And isn't it logical to presume that it is more likely that 100% (or very close to that number) of those who voted took the survey using the internet-- the internet that the survey takers say that 12% of them have no access to? Yet, the bigger conclusion is that this type of methodology reduces the actual percentage of people in Mason County who have little or no access to the internet, because those without internet cannot access the survey nearly as easy as those who have it.
Connecting Mason County is actually undercounting those who are internet-deprived in Mason County, and indirectly hurting their ultimate cause by doing so. It's just like conducting a phone survey to find out the percentage of people who have phone service. A more reliable and credible sampling methodology was needed for this survey to give it any kind of validity or utility.
Oh my God. How did civilization survive without the internet? Whiny millenials.
Do these people realize that people are watching them?
I have never seen such unprofessional behavior and wasted time...
Talking about themselves, laughing at awkward times, slugging drinks from large containers...just buzz words and jargon. Cant Ludington do better than this ?
And did you hear Heather say " Oh no!" when Eric said we were NOT underserved? There it is folks... a town official that is disappointed that we may NOT be underserved and therefore not able to get the state freebie grants. Their solution... ... "Fix the survey"
More wifi is a vehicle for more indoctrination... watch out . I see giant towers in everyone's backyards.Yard signs! Ha Ha! Wonder who made those?
There goes the view ...
This is not the first time that Heather was 'shorting' her bets on local success. For years, Ludington did not qualify for some grants because it didn't have enough low-to-moderate income population. When they finally did (about the same time they voted for the $101 million school bond), Heather was so happy that she could now shoot for larger MEDC grants and have a higher chance of getting it. And rather than seek $2.3 million to do something constructive, like expand broadband opportunities or offer opportunities to lift those poor-moderate income folks up, she decided to redo James Street Plaza into an overpriced pocket park.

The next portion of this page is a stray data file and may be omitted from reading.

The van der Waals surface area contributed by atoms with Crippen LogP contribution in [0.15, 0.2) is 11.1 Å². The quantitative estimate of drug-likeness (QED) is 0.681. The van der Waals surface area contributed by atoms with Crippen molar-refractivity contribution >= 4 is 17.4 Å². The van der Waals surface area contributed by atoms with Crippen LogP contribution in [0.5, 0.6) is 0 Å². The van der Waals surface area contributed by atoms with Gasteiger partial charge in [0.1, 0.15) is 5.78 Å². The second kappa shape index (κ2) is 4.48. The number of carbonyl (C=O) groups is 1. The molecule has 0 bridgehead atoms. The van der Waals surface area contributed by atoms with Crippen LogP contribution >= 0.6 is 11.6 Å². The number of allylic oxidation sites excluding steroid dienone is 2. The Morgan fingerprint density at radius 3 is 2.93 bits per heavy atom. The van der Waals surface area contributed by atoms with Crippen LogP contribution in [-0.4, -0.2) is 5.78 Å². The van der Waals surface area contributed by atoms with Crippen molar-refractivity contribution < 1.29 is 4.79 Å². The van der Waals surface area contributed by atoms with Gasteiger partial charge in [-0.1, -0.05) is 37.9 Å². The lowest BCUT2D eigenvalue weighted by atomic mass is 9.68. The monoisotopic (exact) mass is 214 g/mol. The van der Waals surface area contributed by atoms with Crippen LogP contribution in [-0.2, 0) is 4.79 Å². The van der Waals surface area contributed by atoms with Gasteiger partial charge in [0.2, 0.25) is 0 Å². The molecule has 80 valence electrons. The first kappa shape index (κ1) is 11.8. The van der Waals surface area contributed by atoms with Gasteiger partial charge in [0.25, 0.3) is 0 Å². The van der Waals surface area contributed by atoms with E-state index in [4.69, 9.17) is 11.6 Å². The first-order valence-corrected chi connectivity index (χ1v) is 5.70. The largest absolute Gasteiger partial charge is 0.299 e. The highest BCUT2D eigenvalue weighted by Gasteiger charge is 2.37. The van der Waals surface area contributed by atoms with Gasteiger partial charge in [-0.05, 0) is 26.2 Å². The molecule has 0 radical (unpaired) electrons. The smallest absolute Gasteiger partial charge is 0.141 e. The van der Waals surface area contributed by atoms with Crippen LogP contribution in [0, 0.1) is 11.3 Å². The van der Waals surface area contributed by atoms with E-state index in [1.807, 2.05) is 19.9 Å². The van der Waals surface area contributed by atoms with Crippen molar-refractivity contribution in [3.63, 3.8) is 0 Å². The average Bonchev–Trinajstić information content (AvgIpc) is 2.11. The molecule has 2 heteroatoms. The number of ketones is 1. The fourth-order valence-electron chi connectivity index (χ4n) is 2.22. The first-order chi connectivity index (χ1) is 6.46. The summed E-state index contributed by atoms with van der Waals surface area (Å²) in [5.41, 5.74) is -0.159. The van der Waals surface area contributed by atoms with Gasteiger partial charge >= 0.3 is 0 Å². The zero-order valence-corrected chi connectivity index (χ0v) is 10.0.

About time people hold this rogue bunch accountable.
I see the "walk around the town with a beer cup" social area just passed.
Just what Ludington needs to add to it's ever growing problem of drunk driving and meth addiction.
One could think of more important things to focus on while the city is struggling back from this pandemic lunacy.
They do seem to be very daft in regard to what the city of Ludington needs right now...
Beer cups and fire pits are not going to cure the ills of crumbling infrastructure, dying businesses and empty storefronts.
I wonder if they are going to have "beer police?" Because, I'd buy one beer cup and then go back to my car cooler and filler-up all day and just walk around drunker than the drunkest. Maybe there will be sticker time limits on the beer cups. But how can they force someone to drink an alcoholic beverage in a certain amount of time. I hope they extend it to the beach so we could drink at the beach and walk out on the pier.
I didn't hear any discussion from Heather and the gang about how Connecting Mason County will help the citizens to more easily view porn.
"Pornographic "sites" on the Internet are by far the most popular visiting places in cyberspace, according to an analysis of thousands of computer searches around the world. Nearly half of the most repeated searches on the worldwide network of computers were for pornography, Harold Thimbleby, Professor of Computing Research at Middlesex University, told the British Association meeting in Newcastle upon Tyne."
A bit ironic that the David Bossick editorial was most likely seen only by individuals who subscribe or read it at the library. Not actually the market he needs to target.